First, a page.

How Reliable Is Fingerprint Evidence?

tertia-van-rensburg-37121-copy-300x224Juries in Illinois and other states have been asked to measure the reliability of latent fingerprint evidence for decades. Latent fingerprints are collected samples of hidden fingerprints in a crime scene. Examiners use them to relate with those that are known to come from recognized sources. Forensic science is crucial in examining crime and assisting in the verdict for innocence or guilt at court hearings.

Questions concerning the sufficiency of several forensic subjects are arising daily. In 2009, a report was issued by the National Research Council that claimed that most latent fingerprint analyses were scientifically unjustified. It also said that some forensic disciplines had no credibility at all.

However, many reports still regard it as scientific injustice. In 2016, a group working on latent fingerprint analysis concluded that the forensics were not justified. The groups say that such assertions have brought false convictions and arrests. The American Association for the Advancement of Science made conclusions in a report. They said latent fingerprint examiners should stop claiming concealed fingerprints come from one source. Furthermore, they should particularly stop saying they could prove as much without errors.

Currently, scientists are busy working to minimize the chances of human error. Scientists working with the National Institute of Standards and Technology claim to have created a new system. Its purpose is to automate a key in the latent fingerprint analysis procedure. According to their report, latent fingerprints are important sources of forensic examination. Therefore, improving the fingerprint detection system will produce two benefits: It will increase the speed and accuracy in identifying suspects. The automatic fingerprint detection system has been one of the more interesting topics faced by researchers and forensic workers alike.

This is one of the first steps to the manual processing of latent fingerprint examination. A researcher must carry out some steps that will sort out the information in a crime scene according to quality. An examiner carries out a triage by giving a query of several valuations. These include value for exclusion only, value for individualization, or no value.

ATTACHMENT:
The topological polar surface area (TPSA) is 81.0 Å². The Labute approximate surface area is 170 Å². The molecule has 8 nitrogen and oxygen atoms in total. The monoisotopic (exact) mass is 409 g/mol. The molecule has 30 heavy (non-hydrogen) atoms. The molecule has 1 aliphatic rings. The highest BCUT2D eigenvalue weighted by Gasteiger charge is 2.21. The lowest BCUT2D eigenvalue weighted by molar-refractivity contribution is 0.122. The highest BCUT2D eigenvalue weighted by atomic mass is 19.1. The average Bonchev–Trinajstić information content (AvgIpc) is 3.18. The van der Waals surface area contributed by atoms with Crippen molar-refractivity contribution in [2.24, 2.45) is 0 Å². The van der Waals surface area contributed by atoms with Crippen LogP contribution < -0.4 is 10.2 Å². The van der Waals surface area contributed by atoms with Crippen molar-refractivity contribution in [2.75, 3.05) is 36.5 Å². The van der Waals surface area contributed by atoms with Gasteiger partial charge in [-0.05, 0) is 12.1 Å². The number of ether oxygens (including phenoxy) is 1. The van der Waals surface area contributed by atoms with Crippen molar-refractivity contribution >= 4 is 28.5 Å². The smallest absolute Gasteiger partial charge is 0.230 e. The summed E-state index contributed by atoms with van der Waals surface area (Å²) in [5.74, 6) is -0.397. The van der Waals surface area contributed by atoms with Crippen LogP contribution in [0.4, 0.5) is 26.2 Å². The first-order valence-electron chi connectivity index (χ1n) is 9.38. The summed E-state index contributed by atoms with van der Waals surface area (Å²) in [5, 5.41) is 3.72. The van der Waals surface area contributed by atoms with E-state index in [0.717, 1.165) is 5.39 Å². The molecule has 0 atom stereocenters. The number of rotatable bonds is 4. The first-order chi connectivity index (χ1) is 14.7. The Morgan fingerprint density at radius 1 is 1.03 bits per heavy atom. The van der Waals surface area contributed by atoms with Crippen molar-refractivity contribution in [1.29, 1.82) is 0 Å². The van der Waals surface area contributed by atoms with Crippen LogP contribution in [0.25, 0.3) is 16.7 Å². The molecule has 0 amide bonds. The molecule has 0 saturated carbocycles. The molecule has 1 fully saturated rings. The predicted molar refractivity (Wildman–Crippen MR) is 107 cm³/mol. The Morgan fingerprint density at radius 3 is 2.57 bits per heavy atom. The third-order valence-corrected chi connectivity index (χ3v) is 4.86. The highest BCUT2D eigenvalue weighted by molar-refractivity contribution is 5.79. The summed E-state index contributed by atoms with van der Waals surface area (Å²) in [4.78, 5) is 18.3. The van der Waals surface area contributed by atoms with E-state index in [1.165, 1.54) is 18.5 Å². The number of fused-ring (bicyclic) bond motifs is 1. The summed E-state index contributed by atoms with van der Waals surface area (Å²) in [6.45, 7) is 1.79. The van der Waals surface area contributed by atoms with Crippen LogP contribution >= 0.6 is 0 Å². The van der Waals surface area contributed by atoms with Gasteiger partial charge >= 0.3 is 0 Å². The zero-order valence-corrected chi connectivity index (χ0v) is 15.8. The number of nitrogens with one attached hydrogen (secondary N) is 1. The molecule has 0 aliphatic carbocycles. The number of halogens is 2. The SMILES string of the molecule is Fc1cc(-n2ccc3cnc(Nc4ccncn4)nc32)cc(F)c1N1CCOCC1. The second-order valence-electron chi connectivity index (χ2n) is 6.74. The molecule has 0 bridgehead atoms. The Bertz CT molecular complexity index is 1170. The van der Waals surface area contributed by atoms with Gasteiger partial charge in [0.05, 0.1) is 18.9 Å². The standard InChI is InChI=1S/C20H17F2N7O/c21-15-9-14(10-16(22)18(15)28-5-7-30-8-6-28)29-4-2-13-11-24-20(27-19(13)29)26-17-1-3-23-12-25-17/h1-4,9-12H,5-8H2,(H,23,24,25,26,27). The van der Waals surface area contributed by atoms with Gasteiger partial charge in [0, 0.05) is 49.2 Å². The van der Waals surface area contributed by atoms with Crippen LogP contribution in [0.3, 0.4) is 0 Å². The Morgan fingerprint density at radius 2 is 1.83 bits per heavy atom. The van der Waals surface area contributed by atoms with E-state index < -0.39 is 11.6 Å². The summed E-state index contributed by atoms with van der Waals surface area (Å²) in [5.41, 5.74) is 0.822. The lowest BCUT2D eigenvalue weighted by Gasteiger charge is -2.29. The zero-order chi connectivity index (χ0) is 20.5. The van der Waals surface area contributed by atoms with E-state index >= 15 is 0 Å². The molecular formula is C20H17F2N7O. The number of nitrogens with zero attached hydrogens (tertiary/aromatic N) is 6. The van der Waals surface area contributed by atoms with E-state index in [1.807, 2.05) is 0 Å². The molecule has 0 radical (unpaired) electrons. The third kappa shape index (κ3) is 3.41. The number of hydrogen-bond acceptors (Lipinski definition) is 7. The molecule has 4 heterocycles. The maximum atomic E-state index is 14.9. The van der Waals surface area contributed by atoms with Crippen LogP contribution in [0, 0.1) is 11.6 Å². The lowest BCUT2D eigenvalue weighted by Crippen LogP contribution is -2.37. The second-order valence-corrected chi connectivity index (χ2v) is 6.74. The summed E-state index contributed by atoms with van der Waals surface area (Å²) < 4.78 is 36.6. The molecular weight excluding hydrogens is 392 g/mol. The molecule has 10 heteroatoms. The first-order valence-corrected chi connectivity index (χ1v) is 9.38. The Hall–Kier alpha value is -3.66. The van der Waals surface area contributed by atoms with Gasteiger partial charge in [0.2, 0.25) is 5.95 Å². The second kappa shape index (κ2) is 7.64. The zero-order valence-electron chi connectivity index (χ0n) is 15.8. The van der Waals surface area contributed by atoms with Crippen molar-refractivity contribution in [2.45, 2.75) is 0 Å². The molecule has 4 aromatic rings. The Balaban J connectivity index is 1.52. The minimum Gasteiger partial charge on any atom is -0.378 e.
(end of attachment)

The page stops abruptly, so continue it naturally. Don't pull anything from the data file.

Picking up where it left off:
This report proposes a framework based on crowd-sourcing. The goal is to clearly understand the essential grounds for determining value by examiners. The fingerprint examiners later use this information. With it, they study predictors of hidden or latent value.

After they carry out the tests, the experimental results are presented. This is done using four latent fingerprint databases. Two are from laboratory settings. Two are from the forensic casework. The latent automated fingerprint detection system is last in the presentation.

Most examiners do not claim 100% accuracy of latent fingerprint analysis. There are moderate terms currently used in court reports and testimonies. They still claim researchers can identify the origin of concealed fingerprints.

The above research evaluations show where forensic activities are well-established. They also show where they are not scientific. They are used for guidance when examining a crime and perhaps give the criminal justice system strength in structure.

Regardless, examiners should deliver high standards of scientific data as these matters require it for fairness and justice. For assistance or further information, contact the offices of Attorney David Freidberg at 312-560-7100.

(image courtesy of Tertia van Rensburg)